The I-Phone and the Nanny State

Nanny-statist Senator Jean Francois Kerry, North Dakota Senator Byron Dorgan, Mississippi’s Roger Wicker, and yes, Minnesota’s own Senator Amy Klobuchar think that AT&T’s exclusive contract to sell the new I-Phone is somehow unnfaaair! Somehow these lame-brained senators think that free-enterprise (did I say free?) should be run like a kindergarten classroom, by making sure everyone gets equal toys. Which is ridiculous. When I was a kid and my folks were poor – wishing I had the same RC car as the richer neighbors kid didn’t do anything. It’s why I grew up and got an education, and opportunities so that if my kid needs that RC car – I can get it for him. Competition, according to these mental midgets, is a baaad thiiing… because competition means someone might not do as well as somebody else, and someone might walk away feeling baaad. And for some unknown, godforsaken reason, competition is somehow bad for consumers.

So, in the interests of faaairness, and with a lack of other things of import on which to focus, these nanny-statist buffoons will take it upon themselves to convene a hearing on why it is sooo unfaaiiir that some wireless services should have so much while others have so very little, and to better understand why this is so.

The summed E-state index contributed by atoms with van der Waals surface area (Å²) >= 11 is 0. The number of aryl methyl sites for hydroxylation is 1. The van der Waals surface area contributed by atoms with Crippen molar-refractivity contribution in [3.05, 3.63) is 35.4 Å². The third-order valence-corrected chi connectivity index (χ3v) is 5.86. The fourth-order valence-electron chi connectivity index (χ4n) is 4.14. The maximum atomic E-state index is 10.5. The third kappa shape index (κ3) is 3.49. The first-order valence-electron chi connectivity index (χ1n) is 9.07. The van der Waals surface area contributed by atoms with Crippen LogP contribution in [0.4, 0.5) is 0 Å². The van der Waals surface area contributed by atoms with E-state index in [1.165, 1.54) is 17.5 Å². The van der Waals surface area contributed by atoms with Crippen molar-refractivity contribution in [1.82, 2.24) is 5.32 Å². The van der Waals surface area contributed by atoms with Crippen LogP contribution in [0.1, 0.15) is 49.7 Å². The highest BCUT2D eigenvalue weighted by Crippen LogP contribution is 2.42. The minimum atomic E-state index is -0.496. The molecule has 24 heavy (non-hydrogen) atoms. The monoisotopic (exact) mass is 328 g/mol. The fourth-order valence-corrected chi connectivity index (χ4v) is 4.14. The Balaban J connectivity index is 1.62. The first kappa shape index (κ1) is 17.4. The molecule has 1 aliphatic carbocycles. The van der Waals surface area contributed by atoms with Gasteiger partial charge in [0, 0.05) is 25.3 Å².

Here’s a clue, Senators: It’s called CONTRACT LAW. It’s called COMPETITION. Sprint saw the smoke signals that AT&T had an exclusivity deal with the I-Phone, and snatched up and pre-empted the new I-Phone release with what I believe is a superior phone, the Palm Pre. And not for the $599 price tag of the new I-Phone, but for a mere $200 semolians.

Being a Palm person myself with an AT&T contract, was I happy about it? Hell no. But that’s the way the ball bounces. I know that after a while, the exclusivity on models runs out, and phones are then more widely available with a variety of carriers.

I don’t need some government nannystaters to wipe away my tears, thank you.

The point is, competition is the force that ultimately provides the drive to enhance the quality and value of goods and services; while lack thereof fosters mediocrity, poor service and just not giving a damn.

Which is, when it comes down to it, what liberalism is all about.

(h/t Chris Baker)